There is plenty of bad news about the food industry lately. From profit-driven price inflation, to worker deaths from Covid-19, to widespread supply chain shortfalls, the last few years have been brutal to everyone who needs an efficient and sustainable food supply. But there is good news too, and stellar enterprises that prove that better food systems can be developed under the most competitive and chaotic circumstances.
Food retail is highly consolidated, enabling big chains to raise prices, pay low wages and glean huge profits without accountability. Over two-thirds of food retail dollars are spent in a handful of these national chains. Many bustling metropolitan areas, including Denver, Austin and South Florida, are dominated by 1 or 2 quasi-monopolies. Walmart has greater than 50% market share in hundreds of municipalities. Yet alternatives continue to sprout.
National Cooperative Grocers (NCG) is a business services cooperative based in the Twin Cities. NCG enables community-owned grocery stores, or food cooperatives, to compete with some of the largest retail chains in the country. NCG does this by negotiating competitive pricing and product assortments with brands and wholesalers, as well as by providing operations, finance, human resources and store development support services for member cooperatives. Over 215 food cooperatives across 38 states cooperate through NCG, generating over $2.5 billion in annual sales and serving over 1.3 million member-owners.
Food cooperatives have a deep and rich history. According to historian John Curl, cooperatives were key to the development of the Labor and Populist movements. Cooperatives have also been crucial to developing self-sufficient and sustainable economies in Black communities, as scholars such as WEB Du Bois, Monica White and Jessica Gordon-Nembhard have rigorously documented.
Cooperatives are also an international phenomenon. There are thousands of cooperatives across the globe, with hundreds of millions of members. According to the International Cooperative Alliance, a cooperative is “an autonomous association of persons united voluntarily to meet their common economic, social, and cultural needs and aspirations through a jointly-owned and democratically controlled enterprise” and are guided by 7 unifying principals. Food cooperatives have even become market share leaders in some European countries. While lax enforcement of U.S. antitrust laws such as Robinson-Patman have enabled the dominance of corporate food conglomerates, retail food cooperatives have carved out a valuable niche.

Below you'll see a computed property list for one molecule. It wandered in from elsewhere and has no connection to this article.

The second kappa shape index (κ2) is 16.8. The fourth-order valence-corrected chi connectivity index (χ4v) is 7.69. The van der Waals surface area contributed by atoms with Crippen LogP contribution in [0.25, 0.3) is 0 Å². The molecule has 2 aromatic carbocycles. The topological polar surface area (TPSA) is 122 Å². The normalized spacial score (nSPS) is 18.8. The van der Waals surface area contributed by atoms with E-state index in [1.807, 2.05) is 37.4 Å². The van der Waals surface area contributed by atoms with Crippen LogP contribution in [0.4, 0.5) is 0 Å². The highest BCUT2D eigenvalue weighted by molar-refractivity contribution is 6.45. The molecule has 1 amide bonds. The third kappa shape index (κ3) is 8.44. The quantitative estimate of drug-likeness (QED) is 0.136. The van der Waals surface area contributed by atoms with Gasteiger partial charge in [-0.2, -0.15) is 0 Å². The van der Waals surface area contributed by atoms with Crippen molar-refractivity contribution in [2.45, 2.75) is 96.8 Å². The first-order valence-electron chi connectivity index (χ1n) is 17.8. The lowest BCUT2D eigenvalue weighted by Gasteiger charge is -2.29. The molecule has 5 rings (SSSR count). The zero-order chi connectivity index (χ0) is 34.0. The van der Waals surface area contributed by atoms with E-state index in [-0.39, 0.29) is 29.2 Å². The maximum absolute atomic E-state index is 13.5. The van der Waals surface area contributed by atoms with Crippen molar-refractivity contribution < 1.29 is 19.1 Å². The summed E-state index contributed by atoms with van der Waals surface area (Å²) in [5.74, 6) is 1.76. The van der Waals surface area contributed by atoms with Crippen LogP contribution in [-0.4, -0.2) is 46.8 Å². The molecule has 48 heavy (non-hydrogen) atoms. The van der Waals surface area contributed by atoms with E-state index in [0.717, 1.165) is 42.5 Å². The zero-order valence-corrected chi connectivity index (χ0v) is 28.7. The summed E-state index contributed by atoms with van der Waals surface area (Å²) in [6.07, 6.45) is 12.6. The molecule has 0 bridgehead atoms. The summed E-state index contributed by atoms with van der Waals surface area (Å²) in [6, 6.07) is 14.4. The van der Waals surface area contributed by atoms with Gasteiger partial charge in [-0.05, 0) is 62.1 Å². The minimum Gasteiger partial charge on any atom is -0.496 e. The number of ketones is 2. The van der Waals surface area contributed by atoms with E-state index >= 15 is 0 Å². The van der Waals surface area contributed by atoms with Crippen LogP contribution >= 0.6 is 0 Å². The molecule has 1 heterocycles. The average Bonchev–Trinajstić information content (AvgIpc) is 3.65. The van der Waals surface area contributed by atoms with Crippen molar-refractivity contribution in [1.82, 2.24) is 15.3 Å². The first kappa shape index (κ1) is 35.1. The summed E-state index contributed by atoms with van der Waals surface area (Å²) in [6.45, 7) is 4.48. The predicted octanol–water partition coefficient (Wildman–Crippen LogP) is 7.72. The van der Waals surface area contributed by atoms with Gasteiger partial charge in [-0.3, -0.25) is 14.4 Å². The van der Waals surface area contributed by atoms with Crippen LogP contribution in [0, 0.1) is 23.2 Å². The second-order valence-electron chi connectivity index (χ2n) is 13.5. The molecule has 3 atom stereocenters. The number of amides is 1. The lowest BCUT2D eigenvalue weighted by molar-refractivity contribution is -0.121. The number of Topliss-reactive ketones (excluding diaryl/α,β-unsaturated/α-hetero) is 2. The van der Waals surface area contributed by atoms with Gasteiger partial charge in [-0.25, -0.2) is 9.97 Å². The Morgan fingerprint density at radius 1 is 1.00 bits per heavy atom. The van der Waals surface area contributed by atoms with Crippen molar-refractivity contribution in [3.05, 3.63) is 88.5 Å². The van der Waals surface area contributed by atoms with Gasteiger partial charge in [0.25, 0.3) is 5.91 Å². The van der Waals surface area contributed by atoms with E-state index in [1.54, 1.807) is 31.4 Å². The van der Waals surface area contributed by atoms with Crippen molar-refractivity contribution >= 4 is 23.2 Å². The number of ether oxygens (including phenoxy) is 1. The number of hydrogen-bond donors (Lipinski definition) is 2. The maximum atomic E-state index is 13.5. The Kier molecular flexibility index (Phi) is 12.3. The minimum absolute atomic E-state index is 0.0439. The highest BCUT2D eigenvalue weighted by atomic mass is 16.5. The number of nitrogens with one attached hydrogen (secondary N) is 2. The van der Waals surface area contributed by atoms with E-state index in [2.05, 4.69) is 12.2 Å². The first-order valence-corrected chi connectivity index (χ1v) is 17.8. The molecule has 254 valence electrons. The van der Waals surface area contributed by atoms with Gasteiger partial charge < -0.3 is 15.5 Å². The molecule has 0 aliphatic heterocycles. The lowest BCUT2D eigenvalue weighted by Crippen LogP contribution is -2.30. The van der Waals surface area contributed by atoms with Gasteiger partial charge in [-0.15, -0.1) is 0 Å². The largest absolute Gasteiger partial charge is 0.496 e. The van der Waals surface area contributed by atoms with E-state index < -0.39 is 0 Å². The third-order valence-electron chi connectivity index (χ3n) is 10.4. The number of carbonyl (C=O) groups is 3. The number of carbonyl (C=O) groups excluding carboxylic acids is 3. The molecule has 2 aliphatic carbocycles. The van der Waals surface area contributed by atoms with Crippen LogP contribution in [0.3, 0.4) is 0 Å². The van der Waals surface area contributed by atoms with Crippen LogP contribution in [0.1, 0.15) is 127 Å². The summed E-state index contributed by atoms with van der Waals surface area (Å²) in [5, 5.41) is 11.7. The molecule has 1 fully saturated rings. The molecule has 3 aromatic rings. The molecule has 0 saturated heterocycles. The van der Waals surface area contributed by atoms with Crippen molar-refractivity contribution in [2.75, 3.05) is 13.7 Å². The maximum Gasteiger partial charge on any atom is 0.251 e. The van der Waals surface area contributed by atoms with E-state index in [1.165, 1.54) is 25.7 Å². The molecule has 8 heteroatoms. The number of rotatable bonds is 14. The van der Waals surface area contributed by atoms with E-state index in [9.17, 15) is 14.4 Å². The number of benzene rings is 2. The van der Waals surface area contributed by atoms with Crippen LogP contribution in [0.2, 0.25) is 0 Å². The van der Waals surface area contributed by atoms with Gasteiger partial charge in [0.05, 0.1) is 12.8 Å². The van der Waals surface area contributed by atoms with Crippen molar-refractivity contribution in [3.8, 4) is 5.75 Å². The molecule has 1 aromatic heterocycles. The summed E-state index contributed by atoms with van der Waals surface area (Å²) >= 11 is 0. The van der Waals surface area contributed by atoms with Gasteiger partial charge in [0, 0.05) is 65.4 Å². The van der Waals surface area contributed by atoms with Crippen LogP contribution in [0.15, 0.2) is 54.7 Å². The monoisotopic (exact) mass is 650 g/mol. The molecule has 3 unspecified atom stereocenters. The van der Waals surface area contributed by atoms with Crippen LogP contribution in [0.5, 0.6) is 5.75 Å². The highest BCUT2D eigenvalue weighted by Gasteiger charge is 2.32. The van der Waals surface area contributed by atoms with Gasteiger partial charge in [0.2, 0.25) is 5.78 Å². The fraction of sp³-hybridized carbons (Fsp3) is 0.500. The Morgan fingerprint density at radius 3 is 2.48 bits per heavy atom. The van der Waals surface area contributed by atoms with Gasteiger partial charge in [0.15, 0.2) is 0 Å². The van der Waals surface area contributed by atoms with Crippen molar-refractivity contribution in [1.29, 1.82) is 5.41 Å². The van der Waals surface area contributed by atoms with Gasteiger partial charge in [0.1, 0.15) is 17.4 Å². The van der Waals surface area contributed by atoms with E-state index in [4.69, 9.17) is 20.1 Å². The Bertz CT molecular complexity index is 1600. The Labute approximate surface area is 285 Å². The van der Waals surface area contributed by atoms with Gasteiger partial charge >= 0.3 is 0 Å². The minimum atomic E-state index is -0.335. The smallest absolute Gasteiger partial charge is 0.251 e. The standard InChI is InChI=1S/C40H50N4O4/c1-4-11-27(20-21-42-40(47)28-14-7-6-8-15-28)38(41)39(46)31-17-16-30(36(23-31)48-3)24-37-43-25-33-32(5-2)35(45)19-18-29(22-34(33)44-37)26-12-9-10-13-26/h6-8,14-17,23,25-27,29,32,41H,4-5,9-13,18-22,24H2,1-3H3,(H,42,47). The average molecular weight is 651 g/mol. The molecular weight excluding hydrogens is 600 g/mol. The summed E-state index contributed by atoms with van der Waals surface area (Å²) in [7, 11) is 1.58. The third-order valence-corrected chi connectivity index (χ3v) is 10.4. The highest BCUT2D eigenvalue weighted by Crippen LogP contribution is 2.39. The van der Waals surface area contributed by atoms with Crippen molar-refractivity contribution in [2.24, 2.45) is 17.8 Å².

NCG enables food cooperatives to stand out and build on these legacies. Food cooperatives have been leaders of the good food movement from the starting gate. They helped establish and continue to champion Organic standards and were key to building the local foods movement and the plant-based food industry. Over 40% of food cooperative sales are organic, well above the industry average of 5-10%, and rivaled only by chains such as Natural Grocers and Whole Foods. The average food cooperative sources 26% of their products locally and works with over 178 local farms and vendors, helping circulate millions of dollars back into local economies. Many food cooperatives pay living wages, making them an outlier in a grocery industry with widespread food insecurity and high turnover among clerks. Food cooperatives also sell higher percentages of ethically produced products than other grocery chains, including Fair Trade certified products.